7 Months, 10 Days in Taliban’s Captivity: Story of David Rohde
After New York Times’s reporter David Rohde escaped from his Taliban captors in Pakistan last year, the Pakistani intelligence services interrogated two of his guards — and then let them go, investigative journalist Aram Roston reports.
The Pakistani ISI “interrogators demanded to know exactly how Rohde had escaped. Who had let him go, and why? … In other words, the ISI was making sure that the relations between the Taliban factions weren’t destroyed by anyone’s betrayal,” Roston writes:
This [Afghan] source’s account reveals how Pakistan’s Inter-Services Intelligence (ISI) serves as an arbiter for the various Taliban groups that compete with one another for influence, loot and profits. According to the source, the ISI, acting on behalf of one Taliban faction, took two of Rohde’s guards into custody to interrogate them about how he escaped. Then, despite its knowledge of the men’s role in the kidnapping, the ISI simply set them free. …
In Pakistan, Rohde’s escape was devastating for the Taliban. Not only had they lost their prize prisoner but the loss caused the Haqqanis and Najibullah to turn on each other. […]
To arbitrate the dispute about the kidnapping, the Haqqanis turned to the Pakistan government’s intelligence service …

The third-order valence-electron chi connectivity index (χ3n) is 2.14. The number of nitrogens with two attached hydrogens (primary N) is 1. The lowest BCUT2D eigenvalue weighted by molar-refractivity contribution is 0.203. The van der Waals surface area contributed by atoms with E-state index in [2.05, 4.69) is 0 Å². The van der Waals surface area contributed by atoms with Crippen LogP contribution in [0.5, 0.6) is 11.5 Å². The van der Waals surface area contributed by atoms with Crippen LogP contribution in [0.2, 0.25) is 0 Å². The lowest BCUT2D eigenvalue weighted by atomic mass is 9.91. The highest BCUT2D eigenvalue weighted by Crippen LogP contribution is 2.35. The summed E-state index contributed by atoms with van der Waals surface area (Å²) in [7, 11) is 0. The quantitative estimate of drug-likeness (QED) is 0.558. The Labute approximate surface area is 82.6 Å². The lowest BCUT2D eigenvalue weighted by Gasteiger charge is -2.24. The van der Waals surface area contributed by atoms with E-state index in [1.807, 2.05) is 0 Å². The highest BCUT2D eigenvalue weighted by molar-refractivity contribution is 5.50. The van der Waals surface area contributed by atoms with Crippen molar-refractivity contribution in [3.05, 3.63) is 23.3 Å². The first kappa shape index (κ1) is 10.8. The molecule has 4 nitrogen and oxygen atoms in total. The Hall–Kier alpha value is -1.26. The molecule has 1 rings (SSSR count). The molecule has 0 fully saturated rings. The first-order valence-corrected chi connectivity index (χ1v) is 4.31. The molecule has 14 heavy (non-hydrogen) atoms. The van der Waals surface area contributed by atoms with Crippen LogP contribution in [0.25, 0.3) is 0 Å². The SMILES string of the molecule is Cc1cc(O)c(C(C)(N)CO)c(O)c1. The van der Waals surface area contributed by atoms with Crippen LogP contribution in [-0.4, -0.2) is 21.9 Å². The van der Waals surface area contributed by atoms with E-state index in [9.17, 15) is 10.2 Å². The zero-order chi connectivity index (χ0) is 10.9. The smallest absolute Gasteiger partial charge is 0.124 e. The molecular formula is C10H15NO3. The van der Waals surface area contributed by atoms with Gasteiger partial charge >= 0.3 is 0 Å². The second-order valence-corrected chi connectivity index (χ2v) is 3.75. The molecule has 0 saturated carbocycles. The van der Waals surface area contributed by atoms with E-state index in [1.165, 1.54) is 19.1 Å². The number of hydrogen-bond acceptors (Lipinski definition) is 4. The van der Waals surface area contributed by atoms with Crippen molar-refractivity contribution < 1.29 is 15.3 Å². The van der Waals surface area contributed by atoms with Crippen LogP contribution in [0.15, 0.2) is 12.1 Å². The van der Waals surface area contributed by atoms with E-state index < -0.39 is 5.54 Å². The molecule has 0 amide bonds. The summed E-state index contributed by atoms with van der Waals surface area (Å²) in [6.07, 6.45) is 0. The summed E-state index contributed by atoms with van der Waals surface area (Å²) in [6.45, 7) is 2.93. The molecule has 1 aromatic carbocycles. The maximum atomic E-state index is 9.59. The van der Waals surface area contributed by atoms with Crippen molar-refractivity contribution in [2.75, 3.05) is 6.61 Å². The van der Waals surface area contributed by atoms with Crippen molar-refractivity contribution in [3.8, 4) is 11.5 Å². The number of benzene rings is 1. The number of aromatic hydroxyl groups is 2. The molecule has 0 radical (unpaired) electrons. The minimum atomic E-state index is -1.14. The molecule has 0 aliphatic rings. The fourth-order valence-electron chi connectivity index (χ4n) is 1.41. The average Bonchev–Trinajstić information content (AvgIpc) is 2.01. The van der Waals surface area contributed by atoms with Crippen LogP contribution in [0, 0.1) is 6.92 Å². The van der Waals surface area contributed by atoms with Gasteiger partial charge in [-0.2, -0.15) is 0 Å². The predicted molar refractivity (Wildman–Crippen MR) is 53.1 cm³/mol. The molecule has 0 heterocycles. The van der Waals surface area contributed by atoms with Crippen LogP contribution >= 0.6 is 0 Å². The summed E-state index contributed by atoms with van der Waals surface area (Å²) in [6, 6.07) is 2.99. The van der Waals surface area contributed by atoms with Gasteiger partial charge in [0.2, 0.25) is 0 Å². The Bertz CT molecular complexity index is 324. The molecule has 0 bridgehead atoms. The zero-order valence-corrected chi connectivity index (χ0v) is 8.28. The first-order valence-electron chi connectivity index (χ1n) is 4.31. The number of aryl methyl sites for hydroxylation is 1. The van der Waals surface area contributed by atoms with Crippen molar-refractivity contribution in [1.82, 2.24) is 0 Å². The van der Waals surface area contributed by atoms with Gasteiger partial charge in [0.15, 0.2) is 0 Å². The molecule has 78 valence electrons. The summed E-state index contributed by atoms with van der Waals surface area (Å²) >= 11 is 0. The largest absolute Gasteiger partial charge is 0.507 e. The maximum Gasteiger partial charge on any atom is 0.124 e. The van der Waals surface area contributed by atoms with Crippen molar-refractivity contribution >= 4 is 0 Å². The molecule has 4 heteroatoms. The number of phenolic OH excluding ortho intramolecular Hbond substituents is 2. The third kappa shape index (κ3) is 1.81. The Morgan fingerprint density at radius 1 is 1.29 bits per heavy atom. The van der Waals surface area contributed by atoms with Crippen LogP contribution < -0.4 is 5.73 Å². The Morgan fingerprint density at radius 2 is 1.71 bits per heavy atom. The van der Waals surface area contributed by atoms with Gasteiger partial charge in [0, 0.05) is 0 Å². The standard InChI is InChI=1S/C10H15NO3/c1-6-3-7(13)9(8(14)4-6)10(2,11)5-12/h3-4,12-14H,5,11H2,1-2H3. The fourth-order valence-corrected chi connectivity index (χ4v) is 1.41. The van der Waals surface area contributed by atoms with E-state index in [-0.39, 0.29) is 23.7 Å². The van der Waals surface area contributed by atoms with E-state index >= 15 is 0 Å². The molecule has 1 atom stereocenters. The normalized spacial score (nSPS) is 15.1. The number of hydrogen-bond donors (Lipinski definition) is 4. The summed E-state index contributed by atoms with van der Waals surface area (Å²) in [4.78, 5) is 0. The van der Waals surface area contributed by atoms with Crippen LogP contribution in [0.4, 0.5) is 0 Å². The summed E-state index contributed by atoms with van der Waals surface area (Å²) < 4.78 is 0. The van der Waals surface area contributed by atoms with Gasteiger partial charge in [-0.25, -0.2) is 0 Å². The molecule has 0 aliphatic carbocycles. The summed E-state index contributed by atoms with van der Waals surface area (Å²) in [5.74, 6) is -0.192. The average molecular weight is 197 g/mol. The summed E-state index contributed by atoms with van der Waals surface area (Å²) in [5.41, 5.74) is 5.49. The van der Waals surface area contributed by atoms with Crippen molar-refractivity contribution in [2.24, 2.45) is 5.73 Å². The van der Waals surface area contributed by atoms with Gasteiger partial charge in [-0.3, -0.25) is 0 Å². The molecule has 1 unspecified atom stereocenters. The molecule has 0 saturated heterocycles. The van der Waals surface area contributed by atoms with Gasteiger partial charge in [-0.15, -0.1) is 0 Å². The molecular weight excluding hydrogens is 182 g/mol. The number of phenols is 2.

The guards were allegedly interrogated fiercely and tortured by the ISI. The interrogators demanded to know exactly how Rohde had escaped. Who had let him go, and why? Were the men paid a ransom they had not shared? In other words, the ISI was making sure that the relations between the Taliban factions weren’t destroyed by anyone’s betrayal.
Once the ISI was convinced that there had been no bribes and no ransom, Rohde’s guards were set free. Despite their role in the kidnapping, they were not charged in court or handed over to the Americans. After more than a month in custody, they were let go.
I asked Rohde for his reaction to this information. “It’s very disturbing that the Pakistani authorities would not keep in custody people that were involved in my kidnapping,” he said. “If they had two of my guards in their custody and then released them, that seems to fit a broader pattern of the ISI sheltering the Taliban.”